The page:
Freudiger C.W.,Harvard University |
Min W.,Harvard University |
Holtom G.R.,Harvard University |
Xu B.,Biophotonic Solutions Inc. |
And 2 more authors.
Nature Photonics | Year: 2011
Label-free microscopy that has chemical contrast and high acquisition speeds up to video rates has recently been made possible using stimulated Raman scattering (SRS) microscopy. SRS imaging offers high sensitivity, but the spectral specificity of the original narrowband implementation is limited, making it difficult to distinguish chemical species with overlapping Raman bands. Here, we present a highly specific imaging method that allows mapping of a particular chemical species in the presence of interfering species, based on tailored multiplex excitation of its vibrational spectrum. This is implemented by spectral modulation of a broadband pump beam at a high frequency (>1 MHz), allowing detection of the SRS signal of the narrowband Stokes beam with high sensitivity. Using the scheme, we demonstrate quantification of cholesterol in the presence of lipids, and real-time three-dimensional spectral imaging of protein, stearic acid and oleic acid in live Caenorhabditis elegans. © 2011 Macmillan Publishers Limited. All rights reserved.
Coello Y.,Michigan State University |
Daniel Jones A.,Michigan State University |
Gunaratne T.C.,Biophotonic Solutions Inc. |
Dantus M.,Michigan State University
Analytical Chemistry | Year: 2010
A novel atmospheric pressure imaging mass spectrometry approach that offers improved lateral resolution (10 μm) using near-infrared femtosecond laser pulses for non-resonant desorption and ionization of sample constituents without the need of a laser-absorbing matrix is demonstrated. As a proof of concept the method was used to image a two-chemical pattern in paper. To demonstrate the ability of the approach to analyze biological tissue, a monolayer of onion epidermis was imaged allowing the chemical visualization of individual cells using mass spectrometry at ambient conditions for the first time. As the spatial resolution is currently limited by the limit of detection of the setup (∼500 fmol limit of detection for citric acid), improvements in sensitivity will increase the achievable spatial resolution. © 2010 American Chemical Society.
Agency: Department of Defense | Branch: Army | Program: STTR | Phase: Phase II | Award Amount: 750.00K | Year: 2005
The desired outcome of this STTR project is the development of compact, stand-alone, economical, and rugged pulse shaper units that can be used to control chemical reactions, and have a wide range of applications based on molecular control for detection of chemical and biological threats, explosive, and toxic chemicals. In addition, these units will enable a broad range of fundamental studies. During Phase II we will subject the breadboard unit successfully developed in Phase I to rigorous testing and evaluation by experts in order to develop an alpha version that will undergo further testing resulting in the beta version pre-commercial prototype. The beta version prototype will be ready for field evaluation by a number of customers in the research, industrial, and military markets, and will be operable for longer than a week without maintenance. Phase III will focus on sales of the commercial products via strategic partnership with laser manufacturers and end users. Based on technical attributes and on a strong intellectual property position, Biophotonic Solutions is poised to become the leader in pulse shaping equipment and its applications in the Homeland Security, Biomedical Technology and research markets.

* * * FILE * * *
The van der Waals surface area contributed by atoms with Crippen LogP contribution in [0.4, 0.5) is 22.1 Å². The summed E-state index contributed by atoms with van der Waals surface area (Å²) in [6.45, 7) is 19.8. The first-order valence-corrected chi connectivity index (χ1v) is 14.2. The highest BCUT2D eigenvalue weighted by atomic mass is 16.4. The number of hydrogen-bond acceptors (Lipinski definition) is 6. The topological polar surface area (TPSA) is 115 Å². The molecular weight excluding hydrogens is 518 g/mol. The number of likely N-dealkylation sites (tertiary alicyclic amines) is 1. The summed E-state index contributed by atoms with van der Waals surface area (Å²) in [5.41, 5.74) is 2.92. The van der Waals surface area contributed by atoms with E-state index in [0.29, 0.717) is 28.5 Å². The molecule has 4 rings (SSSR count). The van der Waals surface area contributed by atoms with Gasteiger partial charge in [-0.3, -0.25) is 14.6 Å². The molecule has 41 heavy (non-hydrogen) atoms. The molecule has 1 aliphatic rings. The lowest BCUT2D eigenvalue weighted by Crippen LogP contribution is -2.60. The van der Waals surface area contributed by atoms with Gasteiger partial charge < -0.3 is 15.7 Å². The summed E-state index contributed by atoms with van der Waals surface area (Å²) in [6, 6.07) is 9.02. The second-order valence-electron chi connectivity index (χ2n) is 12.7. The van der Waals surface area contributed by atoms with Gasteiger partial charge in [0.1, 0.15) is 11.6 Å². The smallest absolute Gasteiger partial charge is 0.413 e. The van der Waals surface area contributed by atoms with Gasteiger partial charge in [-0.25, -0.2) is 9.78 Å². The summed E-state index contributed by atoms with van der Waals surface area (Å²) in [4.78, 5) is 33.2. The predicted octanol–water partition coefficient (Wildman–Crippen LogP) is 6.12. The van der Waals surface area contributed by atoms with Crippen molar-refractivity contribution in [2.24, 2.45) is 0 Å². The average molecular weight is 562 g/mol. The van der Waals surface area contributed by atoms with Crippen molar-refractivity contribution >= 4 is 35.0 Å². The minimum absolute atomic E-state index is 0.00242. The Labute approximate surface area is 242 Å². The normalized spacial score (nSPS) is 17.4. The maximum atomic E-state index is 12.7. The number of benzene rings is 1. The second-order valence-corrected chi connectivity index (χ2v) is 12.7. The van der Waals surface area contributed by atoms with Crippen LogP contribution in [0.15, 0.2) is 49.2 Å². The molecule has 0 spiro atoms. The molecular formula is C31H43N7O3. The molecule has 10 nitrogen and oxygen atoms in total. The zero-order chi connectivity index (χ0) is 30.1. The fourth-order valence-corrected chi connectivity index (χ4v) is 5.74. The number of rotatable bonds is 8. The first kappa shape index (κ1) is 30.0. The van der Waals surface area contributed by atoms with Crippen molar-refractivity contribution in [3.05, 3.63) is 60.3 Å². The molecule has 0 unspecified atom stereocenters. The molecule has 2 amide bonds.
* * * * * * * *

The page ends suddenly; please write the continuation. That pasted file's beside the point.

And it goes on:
Agency: Department of Defense | Branch: Army | Program: STTR | Phase: Phase I | Award Amount: 99.86K | Year: 2004
Monitoring the air for potential chemical and biological agents (from terrorist threats or from industrial contamination) has become a necessity. Our proposal objective is to develop device capable of fast (1 second), accurate (even in a chemically complex environment), robust (stand alone, closed-loop, and portable), and reproducible sensing. Operationally, the device interfaces with a commercially available femtosecond pulsed laser and mass spectrometry module. The device operates on the principle of molecular control based on shaped laser fields. Using genetic-algorithm (GA) search methods, a series of laser fields are determined to unequivocally identify each chemical or biological agent of interest. The stand-alone unit monitors for suspected chemical agents. Multiple electromagnetic fields increase the accuracy of chemical identification a million-fold compared to available sensor methods. Upon positive identification, the unit contacts a command center. The goal, for phase I will be to demonstrate that differently shaped laser fields produce uniquely different fragmentation mass spectra, and that such fields can be determined for each chemical or biological sample. Phase II of the project will concentrate on the development of a field-ready stand-alone module capable of detection of contaminants at part per billion levels even in the presence of a chemically complex environment.
News Article | October 1, 2013
Biophotonic Solutions Inc., an East Lansing, MI-based provider of automated laser pulse compression solutions, closed a $1m Series A funding. The round was led by the Michigan Angel Fund. Led by Kiyomi Monro, CEO, BSI develops ultrafast lasers with adaptive capabilities producing pulses in the multi-femtosecond range used for industrial, scientific, medical, and defense applications. The company’s products are based on proprietary technology, called “MIIPS”, which provides automated measurement and compression of ultrafast laser pulses, automatically delivering optimized laser light to the target.